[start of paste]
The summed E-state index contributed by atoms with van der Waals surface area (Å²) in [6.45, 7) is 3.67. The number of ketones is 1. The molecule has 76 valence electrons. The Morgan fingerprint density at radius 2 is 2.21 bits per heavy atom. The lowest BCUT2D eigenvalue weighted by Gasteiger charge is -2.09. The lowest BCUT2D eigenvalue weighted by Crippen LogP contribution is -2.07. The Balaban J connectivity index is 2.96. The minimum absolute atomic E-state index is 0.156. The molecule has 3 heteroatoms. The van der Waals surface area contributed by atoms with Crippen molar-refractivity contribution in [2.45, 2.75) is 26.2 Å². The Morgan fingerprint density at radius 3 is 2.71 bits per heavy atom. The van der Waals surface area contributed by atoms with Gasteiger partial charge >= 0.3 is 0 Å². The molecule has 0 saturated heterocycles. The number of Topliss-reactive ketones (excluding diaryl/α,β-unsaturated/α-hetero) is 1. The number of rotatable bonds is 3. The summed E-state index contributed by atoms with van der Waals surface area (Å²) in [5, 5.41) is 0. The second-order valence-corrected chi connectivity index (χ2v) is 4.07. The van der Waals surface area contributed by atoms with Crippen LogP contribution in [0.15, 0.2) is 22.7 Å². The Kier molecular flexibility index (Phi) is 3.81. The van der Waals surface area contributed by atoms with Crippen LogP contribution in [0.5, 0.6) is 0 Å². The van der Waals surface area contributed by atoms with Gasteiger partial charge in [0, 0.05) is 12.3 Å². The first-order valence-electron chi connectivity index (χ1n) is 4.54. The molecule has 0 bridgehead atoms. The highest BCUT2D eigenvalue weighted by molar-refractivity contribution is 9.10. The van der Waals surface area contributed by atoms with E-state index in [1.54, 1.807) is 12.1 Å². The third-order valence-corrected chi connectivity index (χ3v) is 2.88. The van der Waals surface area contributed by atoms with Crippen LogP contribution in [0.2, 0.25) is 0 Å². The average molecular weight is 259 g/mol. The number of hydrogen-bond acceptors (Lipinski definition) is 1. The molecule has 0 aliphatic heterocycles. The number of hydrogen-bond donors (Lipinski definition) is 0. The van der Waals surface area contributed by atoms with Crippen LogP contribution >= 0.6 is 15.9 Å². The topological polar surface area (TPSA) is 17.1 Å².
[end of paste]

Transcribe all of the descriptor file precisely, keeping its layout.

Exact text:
The summed E-state index contributed by atoms with van der Waals surface area (Å²) in [6.45, 7) is 3.67. The number of ketones is 1. The molecule has 76 valence electrons. The Morgan fingerprint density at radius 2 is 2.21 bits per heavy atom. The lowest BCUT2D eigenvalue weighted by Gasteiger charge is -2.09. The lowest BCUT2D eigenvalue weighted by Crippen LogP contribution is -2.07. The Balaban J connectivity index is 2.96. The minimum absolute atomic E-state index is 0.156. The molecule has 3 heteroatoms. The van der Waals surface area contributed by atoms with Crippen molar-refractivity contribution in [2.45, 2.75) is 26.2 Å². The Morgan fingerprint density at radius 3 is 2.71 bits per heavy atom. The van der Waals surface area contributed by atoms with Gasteiger partial charge >= 0.3 is 0 Å². The molecule has 0 saturated heterocycles. The number of Topliss-reactive ketones (excluding diaryl/α,β-unsaturated/α-hetero) is 1. The number of rotatable bonds is 3. The summed E-state index contributed by atoms with van der Waals surface area (Å²) in [5, 5.41) is 0. The second-order valence-corrected chi connectivity index (χ2v) is 4.07. The van der Waals surface area contributed by atoms with Crippen LogP contribution in [0.15, 0.2) is 22.7 Å². The Kier molecular flexibility index (Phi) is 3.81. The van der Waals surface area contributed by atoms with Crippen LogP contribution in [0.5, 0.6) is 0 Å². The van der Waals surface area contributed by atoms with Gasteiger partial charge in [0, 0.05) is 12.3 Å². The first-order valence-electron chi connectivity index (χ1n) is 4.54. The molecule has 0 bridgehead atoms. The highest BCUT2D eigenvalue weighted by molar-refractivity contribution is 9.10. The van der Waals surface area contributed by atoms with E-state index in [1.54, 1.807) is 12.1 Å². The third-order valence-corrected chi connectivity index (χ3v) is 2.88. The van der Waals surface area contributed by atoms with Crippen LogP contribution in [0.2, 0.25) is 0 Å². The average molecular weight is 259 g/mol. The number of hydrogen-bond acceptors (Lipinski definition) is 1. The molecule has 0 aliphatic heterocycles. The number of hydrogen-bond donors (Lipinski definition) is 0. The van der Waals surface area contributed by atoms with Crippen LogP contribution >= 0.6 is 15.9 Å². The topological polar surface area (TPSA) is 17.1 Å².